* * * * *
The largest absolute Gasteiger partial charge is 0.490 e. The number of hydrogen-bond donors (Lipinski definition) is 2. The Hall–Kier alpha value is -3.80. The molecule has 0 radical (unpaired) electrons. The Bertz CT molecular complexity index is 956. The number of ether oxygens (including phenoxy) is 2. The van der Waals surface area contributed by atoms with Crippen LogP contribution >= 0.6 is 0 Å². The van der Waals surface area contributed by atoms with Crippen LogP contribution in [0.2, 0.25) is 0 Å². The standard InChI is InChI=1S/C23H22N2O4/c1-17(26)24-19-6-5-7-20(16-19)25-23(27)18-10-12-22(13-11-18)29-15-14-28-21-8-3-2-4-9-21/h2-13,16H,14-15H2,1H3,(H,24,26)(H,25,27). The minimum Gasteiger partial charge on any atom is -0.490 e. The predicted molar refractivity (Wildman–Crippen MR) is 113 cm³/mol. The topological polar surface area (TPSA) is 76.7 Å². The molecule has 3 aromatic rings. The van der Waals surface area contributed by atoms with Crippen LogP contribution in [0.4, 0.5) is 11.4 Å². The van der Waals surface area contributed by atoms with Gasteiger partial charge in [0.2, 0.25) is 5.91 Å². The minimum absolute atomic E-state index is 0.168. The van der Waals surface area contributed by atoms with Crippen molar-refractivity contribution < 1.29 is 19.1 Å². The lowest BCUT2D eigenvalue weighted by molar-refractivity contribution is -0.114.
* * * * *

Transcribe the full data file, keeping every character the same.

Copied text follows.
The largest absolute Gasteiger partial charge is 0.490 e. The number of hydrogen-bond donors (Lipinski definition) is 2. The Hall–Kier alpha value is -3.80. The molecule has 0 radical (unpaired) electrons. The Bertz CT molecular complexity index is 956. The number of ether oxygens (including phenoxy) is 2. The van der Waals surface area contributed by atoms with Crippen LogP contribution >= 0.6 is 0 Å². The van der Waals surface area contributed by atoms with Crippen LogP contribution in [0.2, 0.25) is 0 Å². The standard InChI is InChI=1S/C23H22N2O4/c1-17(26)24-19-6-5-7-20(16-19)25-23(27)18-10-12-22(13-11-18)29-15-14-28-21-8-3-2-4-9-21/h2-13,16H,14-15H2,1H3,(H,24,26)(H,25,27). The minimum Gasteiger partial charge on any atom is -0.490 e. The predicted molar refractivity (Wildman–Crippen MR) is 113 cm³/mol. The topological polar surface area (TPSA) is 76.7 Å². The molecule has 3 aromatic rings. The van der Waals surface area contributed by atoms with Crippen LogP contribution in [0.4, 0.5) is 11.4 Å². The van der Waals surface area contributed by atoms with Gasteiger partial charge in [0.2, 0.25) is 5.91 Å². The minimum absolute atomic E-state index is 0.168. The van der Waals surface area contributed by atoms with Crippen molar-refractivity contribution < 1.29 is 19.1 Å². The lowest BCUT2D eigenvalue weighted by molar-refractivity contribution is -0.114.